New Login   

Voices and Silences

Manish Jain

By R. Govinda
Oxford University Press, New Delhi, 2011, pp. xxvi + 421, Rs.795.00


The last two decades have witnessed an emergence of Universalization of Elementary Education (UEE) in India as a significant concern in inter/national policy discourse and initiatives. Incidentally, this period has also been one of liberalization and globalization of the Indian economy. Positioning itself against this backdrop, the volume under review focuses on different facets, forms and zones of educational exclusions in the context of the long evading goal of UEE in India. The very first chapter by R. Govinda and Madhumita Bandyopadhyay delineates six zones of educational exclusion that pertain to nonenrolment, drop out or irregular attendance at primary or middle stage, and non-transition from primary to middle classes. It provides both an overview of access to elementary education in India by disaggregating national figures and a description of government schemes aimed at inclusion of the hitherto excluded groups. Through quantitative data sets, authors examine various reasons why children of different ages, social groups and geographical locations do not join or continue in school. However, they do not engage with the meaning or implications of the data that categorizes financial constraints, employment of children in non/wage labour, correlation between non-literates and their monthly per capita consumption expenditure and higher percentage of women in rural labour (pp. 38, 42. 50, 61). The chapter by Mona Sedwal and Sangeeta Kamat examines exclusion of the Scheduled Castes (SC) and Scheduled Tribes (ST) in the context of casualization of labour force with economic liberalization and use of education ‘for integration and assimilation’ of these groups into the social mainstream’ (p. 92). It also discusses the social implications of the unequal and hierarchical division between mental and manual work and the crucial role of social capital in determining success in the job market. This chapter broadens the meaning of access and deepens our understanding of exclusion by bringing prejudices, discrimination and rejection in classroom and the micropractices of schooling within its domain. The authors support the use of ‘native’ language as the medium of instruction. After discussing systemic/structural inequalities and discrimination, they suggest research to understand how students can be ‘motivated’ to stay in school. The term ‘native’ and ‘motivation’ based interventions have been part of dominant mode of policy discourse. Their presence in this chapter begs us to answer why and how such dominant policy discourses with ideological underpinnings located in and operating with dynamics of unequal power and dominance enter and inform studies that aim ...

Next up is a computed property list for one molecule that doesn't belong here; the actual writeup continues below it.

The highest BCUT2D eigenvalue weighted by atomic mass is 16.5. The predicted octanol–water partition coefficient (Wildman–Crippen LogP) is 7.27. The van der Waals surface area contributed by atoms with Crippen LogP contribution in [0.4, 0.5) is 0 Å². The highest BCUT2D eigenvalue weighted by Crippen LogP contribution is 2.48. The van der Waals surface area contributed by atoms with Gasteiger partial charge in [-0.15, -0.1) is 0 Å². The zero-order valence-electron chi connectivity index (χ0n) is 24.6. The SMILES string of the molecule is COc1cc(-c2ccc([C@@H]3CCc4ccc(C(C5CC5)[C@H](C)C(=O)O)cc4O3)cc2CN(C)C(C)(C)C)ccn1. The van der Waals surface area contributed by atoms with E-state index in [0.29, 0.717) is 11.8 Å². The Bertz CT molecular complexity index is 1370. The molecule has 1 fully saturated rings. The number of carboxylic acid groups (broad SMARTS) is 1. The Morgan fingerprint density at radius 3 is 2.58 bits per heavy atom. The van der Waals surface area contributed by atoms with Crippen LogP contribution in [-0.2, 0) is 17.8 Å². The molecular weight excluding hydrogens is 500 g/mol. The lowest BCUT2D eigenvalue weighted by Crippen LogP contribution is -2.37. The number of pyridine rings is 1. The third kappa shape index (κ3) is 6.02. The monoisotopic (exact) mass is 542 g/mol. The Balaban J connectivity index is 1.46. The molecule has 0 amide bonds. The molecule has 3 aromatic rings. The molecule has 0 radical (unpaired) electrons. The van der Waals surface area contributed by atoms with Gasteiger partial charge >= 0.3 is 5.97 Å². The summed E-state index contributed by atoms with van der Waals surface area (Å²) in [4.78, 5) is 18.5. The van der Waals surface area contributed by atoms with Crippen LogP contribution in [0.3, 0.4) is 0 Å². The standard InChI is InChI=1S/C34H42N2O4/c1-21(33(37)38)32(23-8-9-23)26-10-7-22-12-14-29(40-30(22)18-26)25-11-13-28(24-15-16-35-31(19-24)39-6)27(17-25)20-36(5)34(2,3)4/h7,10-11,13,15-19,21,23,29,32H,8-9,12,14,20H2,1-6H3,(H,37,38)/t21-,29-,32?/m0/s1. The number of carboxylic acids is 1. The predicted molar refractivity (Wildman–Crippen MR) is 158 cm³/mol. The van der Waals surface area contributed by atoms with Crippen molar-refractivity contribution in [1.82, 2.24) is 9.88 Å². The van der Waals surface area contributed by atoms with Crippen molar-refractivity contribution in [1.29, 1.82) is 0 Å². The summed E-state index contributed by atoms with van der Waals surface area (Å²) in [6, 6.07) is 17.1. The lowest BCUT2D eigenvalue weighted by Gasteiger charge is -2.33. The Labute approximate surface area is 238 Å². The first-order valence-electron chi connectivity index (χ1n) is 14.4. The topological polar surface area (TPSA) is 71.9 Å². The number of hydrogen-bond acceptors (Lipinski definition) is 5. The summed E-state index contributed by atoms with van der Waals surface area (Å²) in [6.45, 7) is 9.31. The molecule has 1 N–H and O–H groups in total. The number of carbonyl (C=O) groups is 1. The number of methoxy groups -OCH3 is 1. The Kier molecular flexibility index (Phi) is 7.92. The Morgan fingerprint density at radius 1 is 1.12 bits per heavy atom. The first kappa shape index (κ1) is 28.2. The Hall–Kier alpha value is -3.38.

Table of Contents >>
Please or to Read Entire Article

Free Access Online 12 Back Issues
with 1 year's subscription
Archive (1976-2011)
under construction.